The walk to the nearest grocery store is about 20 minutes in whatever weather Changzhou has for me – usually rain and wind. I call this local Tesco the fish market and if you went in I think it would be clear why. All along the way up to Tesco there’re a lot of things happening but in Tesco there’s even more going on. There are two floors to it, the first having clothes and shampoos and anything else you shouldn’t eat if you can’t help it. My little fish market isn’t so packed on the first floor but ‘packed’ is relative even past the normal standards for most adjectives and it’d be too crowded for a lot of folks I know back home. Up top where the food is it gets truly hot and hectic.
A kind of low-sloped escalator walkway leads slowly up to the top floor where all the heat has risen and sticks around in glops. Right out front are the bread, fruit, and fish sections where most people crowd around to inspect the fresh food for the freshest food. Kids are clamoring and people are talking up more hot air to feed into the already hot and healthy glops. The glops crowd around with the smell of fish and bread and fruit until eventually things yield into pre-packaged things such as Oreos and other big cookie and snack brands. All of the checkout stations wrap around in an L at the front – the smaller side of the L being quick shop stations that are rarely open. After a normal ten to fifteen minute wait with my red bag bloated up with daily things I step out of the whole place back into the relative cold.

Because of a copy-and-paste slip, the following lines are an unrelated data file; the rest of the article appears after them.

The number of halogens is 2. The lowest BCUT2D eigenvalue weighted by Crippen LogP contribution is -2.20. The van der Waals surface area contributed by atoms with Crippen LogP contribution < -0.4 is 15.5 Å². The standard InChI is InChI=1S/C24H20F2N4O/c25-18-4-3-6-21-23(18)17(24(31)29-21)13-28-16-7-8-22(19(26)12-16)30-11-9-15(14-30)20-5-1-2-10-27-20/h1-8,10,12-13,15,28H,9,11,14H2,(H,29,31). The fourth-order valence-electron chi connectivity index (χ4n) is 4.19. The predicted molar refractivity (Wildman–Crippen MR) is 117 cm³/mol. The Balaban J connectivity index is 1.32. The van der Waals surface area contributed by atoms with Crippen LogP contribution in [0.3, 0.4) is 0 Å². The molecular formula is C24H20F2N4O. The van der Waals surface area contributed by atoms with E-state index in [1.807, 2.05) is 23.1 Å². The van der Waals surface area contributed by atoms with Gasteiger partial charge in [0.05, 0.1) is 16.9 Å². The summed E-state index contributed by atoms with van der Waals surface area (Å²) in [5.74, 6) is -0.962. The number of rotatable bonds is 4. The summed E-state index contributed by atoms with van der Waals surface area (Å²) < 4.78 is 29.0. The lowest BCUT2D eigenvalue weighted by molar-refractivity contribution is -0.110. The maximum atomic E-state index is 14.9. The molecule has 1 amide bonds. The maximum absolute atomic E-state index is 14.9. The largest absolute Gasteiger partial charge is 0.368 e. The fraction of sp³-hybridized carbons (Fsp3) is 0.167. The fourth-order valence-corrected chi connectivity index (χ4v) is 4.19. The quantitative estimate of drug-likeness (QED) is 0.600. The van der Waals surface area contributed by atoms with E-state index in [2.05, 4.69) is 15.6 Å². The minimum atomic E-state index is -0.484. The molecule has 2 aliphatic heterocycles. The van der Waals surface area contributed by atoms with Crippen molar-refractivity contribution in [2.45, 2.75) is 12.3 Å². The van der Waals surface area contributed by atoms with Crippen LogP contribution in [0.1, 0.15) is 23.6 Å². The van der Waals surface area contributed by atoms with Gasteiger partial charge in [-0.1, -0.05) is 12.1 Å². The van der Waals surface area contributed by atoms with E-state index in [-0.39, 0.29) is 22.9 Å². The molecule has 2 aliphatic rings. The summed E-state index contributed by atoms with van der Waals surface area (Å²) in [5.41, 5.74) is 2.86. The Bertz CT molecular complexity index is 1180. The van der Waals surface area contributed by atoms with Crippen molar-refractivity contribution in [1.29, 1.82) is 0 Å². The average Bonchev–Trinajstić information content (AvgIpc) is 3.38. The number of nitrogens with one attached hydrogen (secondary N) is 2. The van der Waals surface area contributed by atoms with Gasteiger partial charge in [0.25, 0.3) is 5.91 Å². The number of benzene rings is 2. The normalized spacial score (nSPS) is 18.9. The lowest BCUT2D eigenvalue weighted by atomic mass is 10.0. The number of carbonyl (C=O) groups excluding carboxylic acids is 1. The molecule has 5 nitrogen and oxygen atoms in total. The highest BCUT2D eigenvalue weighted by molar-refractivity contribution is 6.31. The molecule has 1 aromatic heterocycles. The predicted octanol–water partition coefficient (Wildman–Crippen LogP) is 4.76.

Along the way a friend says she’s nearby so I go looking a little bit and after not catching her come into a chain bakery called Bread Talk. In China most folk don’t have ovens or like to bake so there are bakeries everywhere. In the back of the warm and orange tinted Bread Talk there’s a row of drinks packaged with deep primary colors that stir me. I go to the one with blue so dark it nearly seems like velvet. It’s shaped like a little jug and the top is wrapped off with a cloth on top like homemade jam. It’s mulberry juice.
It feels cold on the edges of my hot fingers just recently roughly wrought by the hard and heavy pull of my red bag full up with food for the week. It’s not competing on price but I am buying on feeling so that doesn’t matter. As soon as it’s sold I peel the cloth wrapping off and twist it open. It is cold and deep and rich.
My best childhood friends live down the block and a little ways away from a mulberry tree whose sweet fruit hangs its branches low. We were lower stooped back then but reached up enough to pull the mulberries down and I remember my friends introducing that kind of taste to me. It was sort of like a blueberry in taste, without the sweet bite of sugary juice. Blueberries are tense capillary fruits with thin skins full to burst with juice and flavor, but mulberries have a more mellow grind – like a less intense raspberry.
It is cold and deep and rich. I am ambling back to my home in Changzhou on muscle memory-based navigation because my head’s back underneath that mulberry tree; I am clinging onto branch like those rich little berries. That day the skies were gray in China but I was looking up and feeling the light blue of humid Indianapolis summers. There were white clouds above me, white clouds as fluffy as my thick sighs after each greedy glug of the deep blue – almost purple – juice. I am home in Indy now and walked the family dog underneath that mulberry tree. I had forgotten how all the berries fall and stain the concrete sidewalks with smatters of purplish blue and bluish purple. I had forgotten how small it really is now. Despite all that the sky is really just as wide and just as blue; the clouds are still fluffed up as Midwestern sighs.
~Austin R Ryan